HFGeo ELINT program to pinpoint HF transmitters extends to advanced ionospheric modeling

WASHINGTON, 30 Sept. 2012. Electronic intelligence (ELINT) experts at the U.S. Intelligence Advanced Projects Agency (IARPA) in Washington are asking industry to develop advanced computer modeling techniques of the ionosphere as part of a program to detect, pinpoint, and characterize high frequency (HF) signals from potentially hostile radar and communications systems refracted from the ionosphere.

IARPA, the research arm of the Office of the Director of National Intelligence, are interested in complex ionospheric modeling as part of the High Frequency Geolocation and Characterization (HFGeo) Advanced HF Signal Processing program to detect and pinpoint HF signals from radar and communications systems anywhere in the world.

IARPA issued a broad agency announcement (IARPA-BAA-12-04) Friday for the HFGeo Phase 1B signals intelligence (SIGINT) program, which seeks advanced ionospheric modeling techniques -- the third part detailed thus far of the HFGeo program.

Two companies -- Systems & Technology Research LLC in Winchester, Mass.; and the Northrop Grumman Corp. Information Systems segment in Chantilly Va. -- have been chosen so far for the HFGeo program. Systems & Technology Research is concentrating on antenna technology, and Northrop Grumman is researching signal processing.

The ionospheric modeling component of the HFGeo program should run from February 2013 to February 2015, IARPA officials say. Companies interested in bidding for the job should respond to IARPA no later than 12 Nov. 2012.

Locating radar and communications systems that rely on HF signals is particularly difficult to do. Many RF signals, such as VHF and UHF, are relatively easy to locate because they travel only in straight lines, and cannot easily penetrate barriers such as tall buildings and mountain ranges. HF radio signals, on the other hand, behave in a more complex manner and are much more difficult to locate.

HF radio waves not only follow line-of-sight paths, but they also bounce off of layers Earth's upper atmosphere called the ionosphere and come back to the Earth's surface where antennas tuned to HF frequencies -- roughly 2 to 30 MHz -- can pick them up.

HF signals are particularly prone to interference because antennas literally can receive their signals from different directions and at different times because of the ionospheric bounce phenomenon. The ionosphere is ionized by solar radiation and helps propagate HF radio signals to distant locations, hence the long distances that shortwave and Ham HF radio signals can travel.

The IARPA HFGeo program seeks to geolocate and characterize HF emissions accurately. Ionospheric variation,high noise levels, and ionospheric polarization rotation, multipath induced signal fading, and simultaneous multiple angles-of-arrival will make this job challenging for sensors and signal processing experts at Systems & Technology Research Northrop Grumman Information Systems.

Systems & Technology Research and Northrop Grumman seek to capitalize on advances in high-dynamic-range receivers, antenna techniques, adaptive signal processing, ionospheric ray path prediction, and improved measurement and modeling techniques to geolocate HF emitters around the world, as well as determine if these signals are involved with benign commercial activity, or are part of hostile communications and radar systems.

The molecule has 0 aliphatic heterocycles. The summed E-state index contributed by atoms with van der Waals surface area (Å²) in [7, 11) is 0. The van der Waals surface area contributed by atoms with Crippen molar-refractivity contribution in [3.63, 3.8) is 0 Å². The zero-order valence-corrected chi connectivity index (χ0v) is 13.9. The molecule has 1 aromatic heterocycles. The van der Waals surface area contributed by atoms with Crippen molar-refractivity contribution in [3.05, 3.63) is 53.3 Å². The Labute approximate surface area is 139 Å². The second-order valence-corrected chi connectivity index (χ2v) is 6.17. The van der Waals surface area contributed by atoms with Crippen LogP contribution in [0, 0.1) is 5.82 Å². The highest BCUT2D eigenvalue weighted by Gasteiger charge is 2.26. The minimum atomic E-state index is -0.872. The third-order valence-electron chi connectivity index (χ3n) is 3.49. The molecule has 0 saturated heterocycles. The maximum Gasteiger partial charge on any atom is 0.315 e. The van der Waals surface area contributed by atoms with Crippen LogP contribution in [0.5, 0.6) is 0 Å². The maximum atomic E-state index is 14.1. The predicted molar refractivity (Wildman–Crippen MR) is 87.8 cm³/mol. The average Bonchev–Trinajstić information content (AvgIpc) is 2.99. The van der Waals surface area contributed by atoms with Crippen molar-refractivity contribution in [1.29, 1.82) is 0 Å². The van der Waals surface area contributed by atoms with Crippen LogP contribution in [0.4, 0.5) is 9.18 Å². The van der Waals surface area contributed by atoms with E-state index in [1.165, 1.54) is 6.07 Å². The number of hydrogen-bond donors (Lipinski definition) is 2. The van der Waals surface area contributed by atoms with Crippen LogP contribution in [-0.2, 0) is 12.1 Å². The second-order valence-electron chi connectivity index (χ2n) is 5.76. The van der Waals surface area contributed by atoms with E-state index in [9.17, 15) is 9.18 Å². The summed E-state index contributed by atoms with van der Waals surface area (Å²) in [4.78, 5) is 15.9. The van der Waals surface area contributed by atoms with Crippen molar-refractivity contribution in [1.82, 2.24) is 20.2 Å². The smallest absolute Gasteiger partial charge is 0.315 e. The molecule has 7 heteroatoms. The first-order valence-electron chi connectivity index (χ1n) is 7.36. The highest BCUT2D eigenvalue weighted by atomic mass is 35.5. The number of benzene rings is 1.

For the newest part of the HFGeo program, IARPA scientists are looking for improved ways to understand HF skywave propagation in the ionosphere along the ray path by measuring and modeling the lower ionosphere where refraction occurs.

The goals of the IARPA HFGeo program include developing the ability to resolve several angles-of-arrival and polarization states accurately through novel antenna concepts; enhance signal-to-noise ratio and signal detection with multi-dimensional adaptive signal processing; determine the state of the ionosphere accurately; and integrate these technologies into geolocation and source characterization applications.

While Systems & Technology Research Northrop Grumman Information Systems are concentrating on the first two thrusts of the HFGeo program -- novel antenna concepts and signal processing algorithms -- IARPA is moving on to the next phase of the program, which involves advanced ionospheric modeling.

The focus of this ionospheric modeling program is on the mid latitude region, and generally seeks to avoid Earth's auroral and polar regions and the broad equatorial region near the geomagnetic equator.

Instead, this phase of the HFGeo program focuses on the region between roughly 20 and 70 degrees geomagnetic latitude between the geomagnetic equator and the geomagnetic pole. Some consideration of auroral and polar effects may be necessary, however, IARPA officials point out.

Companies interested in this part of the HFGeo program should respond to IARPA by e-mail at dni-IARPA-BAA-12-04@ugov.gov no later than 12 Nov. 2012. IARPA officials say they expect to award several contracts.

For questions or concerns contact IARPA's Frank Robey by e-mail at dni-IARPA-BAA-12-04@ugov.gov, or by fax at 301-851-7673. The program's Website is at www.iarpa.gov/solicitations_hfgeo.html.

More information is online at https://www.fbo.gov/notices/762f5d60768112cf327f2d985e7fd995.

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